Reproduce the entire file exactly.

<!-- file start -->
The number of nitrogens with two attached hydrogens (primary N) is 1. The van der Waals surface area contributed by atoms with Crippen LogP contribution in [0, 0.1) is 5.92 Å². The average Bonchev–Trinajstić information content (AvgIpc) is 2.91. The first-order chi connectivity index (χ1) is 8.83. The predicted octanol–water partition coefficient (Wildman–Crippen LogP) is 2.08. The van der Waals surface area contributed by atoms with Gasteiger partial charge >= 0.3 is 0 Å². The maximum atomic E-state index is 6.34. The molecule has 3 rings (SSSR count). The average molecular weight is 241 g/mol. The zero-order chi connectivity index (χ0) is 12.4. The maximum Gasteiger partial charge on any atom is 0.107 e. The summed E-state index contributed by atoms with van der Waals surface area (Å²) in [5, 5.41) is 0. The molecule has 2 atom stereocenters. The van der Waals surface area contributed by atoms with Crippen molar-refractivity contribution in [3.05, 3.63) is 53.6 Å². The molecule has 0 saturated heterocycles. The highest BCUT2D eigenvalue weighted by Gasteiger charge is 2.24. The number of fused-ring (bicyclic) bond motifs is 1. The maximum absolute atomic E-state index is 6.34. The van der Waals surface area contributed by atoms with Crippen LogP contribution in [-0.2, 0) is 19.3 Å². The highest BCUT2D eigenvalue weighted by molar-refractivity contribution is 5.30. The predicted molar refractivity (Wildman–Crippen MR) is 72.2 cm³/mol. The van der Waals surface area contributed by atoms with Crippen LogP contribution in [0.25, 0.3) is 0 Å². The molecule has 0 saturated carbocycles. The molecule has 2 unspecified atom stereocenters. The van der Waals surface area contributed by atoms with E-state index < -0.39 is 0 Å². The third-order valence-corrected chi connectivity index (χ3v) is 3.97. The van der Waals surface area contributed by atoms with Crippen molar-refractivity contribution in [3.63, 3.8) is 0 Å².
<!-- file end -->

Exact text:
The number of nitrogens with two attached hydrogens (primary N) is 1. The van der Waals surface area contributed by atoms with Crippen LogP contribution in [0, 0.1) is 5.92 Å². The average Bonchev–Trinajstić information content (AvgIpc) is 2.91. The first-order chi connectivity index (χ1) is 8.83. The predicted octanol–water partition coefficient (Wildman–Crippen LogP) is 2.08. The van der Waals surface area contributed by atoms with Gasteiger partial charge >= 0.3 is 0 Å². The maximum atomic E-state index is 6.34. The molecule has 3 rings (SSSR count). The average molecular weight is 241 g/mol. The zero-order chi connectivity index (χ0) is 12.4. The maximum Gasteiger partial charge on any atom is 0.107 e. The summed E-state index contributed by atoms with van der Waals surface area (Å²) in [5, 5.41) is 0. The molecule has 2 atom stereocenters. The van der Waals surface area contributed by atoms with Crippen molar-refractivity contribution in [3.05, 3.63) is 53.6 Å². The molecule has 0 saturated heterocycles. The highest BCUT2D eigenvalue weighted by Gasteiger charge is 2.24. The number of fused-ring (bicyclic) bond motifs is 1. The maximum absolute atomic E-state index is 6.34. The van der Waals surface area contributed by atoms with Crippen LogP contribution in [-0.2, 0) is 19.3 Å². The highest BCUT2D eigenvalue weighted by molar-refractivity contribution is 5.30. The predicted molar refractivity (Wildman–Crippen MR) is 72.2 cm³/mol. The van der Waals surface area contributed by atoms with Crippen LogP contribution in [0.25, 0.3) is 0 Å². The molecule has 0 saturated carbocycles. The molecule has 2 unspecified atom stereocenters. The van der Waals surface area contributed by atoms with E-state index < -0.39 is 0 Å². The third-order valence-corrected chi connectivity index (χ3v) is 3.97. The van der Waals surface area contributed by atoms with Crippen molar-refractivity contribution in [3.63, 3.8) is 0 Å².